Post Imperial “Churchillian” Defence, and Economic British Foreign Policy

Post Imperial “Churchillian” Defence, and Economic British Foreign Policy

Nevertheless, with their leaders getting on well, co-operation between Britain and the U.S.A. in regard to defence, continued. After the war, as a matter of helping to defend the Free World against Communism, Britain also (with the view to her own interests) played an active role in negotiating post-war regional pacts, all under the N.A.T.O. pact, such as S.E.A.T.O. (in south-east Asia) and C.E.N.T.O. (the Baghdad Pact). Moreover, during the decolonisation process, bases in places such as Cyprus, Singapore, Gibraltar and Aden were retained and were shared with the Americans, under these pacts.

However, although there was a close relationship between the two countries’ leaders, MacMillan still distrusted the Americans and wanted an insurance against the United States failing to honour its nuclear guarantee of N.A.T.O. (and pacts under N.A.T.O.). He wanted an independent nuclear capacity, i.e. controlled by Britain and belonging to her. Therefore, MacMillan embarked on a negotiating process that received opposition both at home and in America. Kennedy’s Defence Secretary, Robert McNamara, publicly criticised such policy. MacMillan brought considerable influence to bear on Kennedy. Eventually, in December 1962, at the Nassau Conference, the United States agreed to sell Britain Polaris missiles to be fired from nuclear submarines to be built by Britain. In a major emergency affecting the United Kingdom alone, the British submarines could act under orders from London. The Polaris submarines were less vulnerable than other types of nuclear delivery system; and they would not necessarily attract a nuclear retaliatory strike, since they need not be based in the United Kingdom. In addition, MacMillan had also acquired Polaris on favourable terms, with Britain obliged to make only a small contribution to research and development in addition to the price of each missile. The price that Britain had to pay was de Gaulle’s blocking of Britain’s entry into the E.E.C., the third pillar of MacMillan’s policy in view of protecting Britain’s power and interests in the aftermath of Empire.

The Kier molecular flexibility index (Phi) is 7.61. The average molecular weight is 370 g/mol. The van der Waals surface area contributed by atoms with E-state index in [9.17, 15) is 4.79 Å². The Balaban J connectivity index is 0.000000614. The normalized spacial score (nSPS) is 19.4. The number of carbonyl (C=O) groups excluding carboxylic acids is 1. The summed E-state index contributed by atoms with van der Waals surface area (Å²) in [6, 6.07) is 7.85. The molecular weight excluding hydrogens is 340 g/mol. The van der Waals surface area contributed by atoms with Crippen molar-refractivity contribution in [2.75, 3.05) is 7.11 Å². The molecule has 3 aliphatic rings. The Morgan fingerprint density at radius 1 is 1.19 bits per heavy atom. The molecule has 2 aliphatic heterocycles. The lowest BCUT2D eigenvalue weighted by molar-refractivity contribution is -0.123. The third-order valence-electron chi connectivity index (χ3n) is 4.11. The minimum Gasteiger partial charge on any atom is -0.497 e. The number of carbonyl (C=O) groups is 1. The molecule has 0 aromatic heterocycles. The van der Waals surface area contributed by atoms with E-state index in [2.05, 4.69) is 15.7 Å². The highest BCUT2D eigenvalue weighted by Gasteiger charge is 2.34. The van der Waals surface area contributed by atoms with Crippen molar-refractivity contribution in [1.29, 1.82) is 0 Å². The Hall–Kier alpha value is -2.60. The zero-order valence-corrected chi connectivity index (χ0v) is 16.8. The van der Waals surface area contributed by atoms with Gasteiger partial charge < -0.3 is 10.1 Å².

British Application to Join the European Economic Community

Harold MacMillan, like his predecessors Churchill and Eden, had the view that “we are with Europe, but not of it. We are linked, but not compromised. We are interested and associated, but not absorbed…. We belong to no single continent, but to all.”24 Nevertheless, as was, in particular, Churchill, so was MacMillan in favour of the creation of a European federal system. This was, in fact, Churchill’s ultimate objective. First was partnership and alliance with the United States, second, evolution of the Modern Commonwealth, and finally, close co-operation with Europe. Having achieved the first and second objectives, MacMillan now wanted to tackle the third, in practice by 1960, the issue of joining the E.E.C.. However, by 1960, MacMillan could also see major economic reasons for Britain joining the European Economic Community. MacMillan had the support of the banking circles and industry in Britain for his move, on the grounds that the E.E.C. would provide Britain’s industry with two things which it badly needed: a larger home market, and the stiff competition which would force it to improve efficiency. More support came from the ‘quality’ papers, such as the Telegraph and the Times, and the public in general. Despite this general public support for Britain’s plan to enter the E.E.C., the decision for this policy had not been originated in Parliament, in the press, or in public opinion, but in the Treasury, the boardrooms of big business and the Foreign Office. The Americans, who had always encouraged Britain to become more involved in the affairs of Europe, were pleased with MacMillan’s decision to join the E.E.C.. In fact, one of the reasons that the Americans were hesitant to supply the Polaris weapon to Britain was due to the fact that they thought de Gaulle would most likely veto Britain’s entry. This was because de Gaulle had consistently expressed an anti-American feeling since Second World War (resenting American treatment of the Free French), and Britain’s obtaining of Polaris was a further justification for vetoing Britain’s application. Moreover, de Gaulle rejected British entry into the E.E.C. because he was convinced that British friendship with the U.S. would result in more American influence in European affairs.

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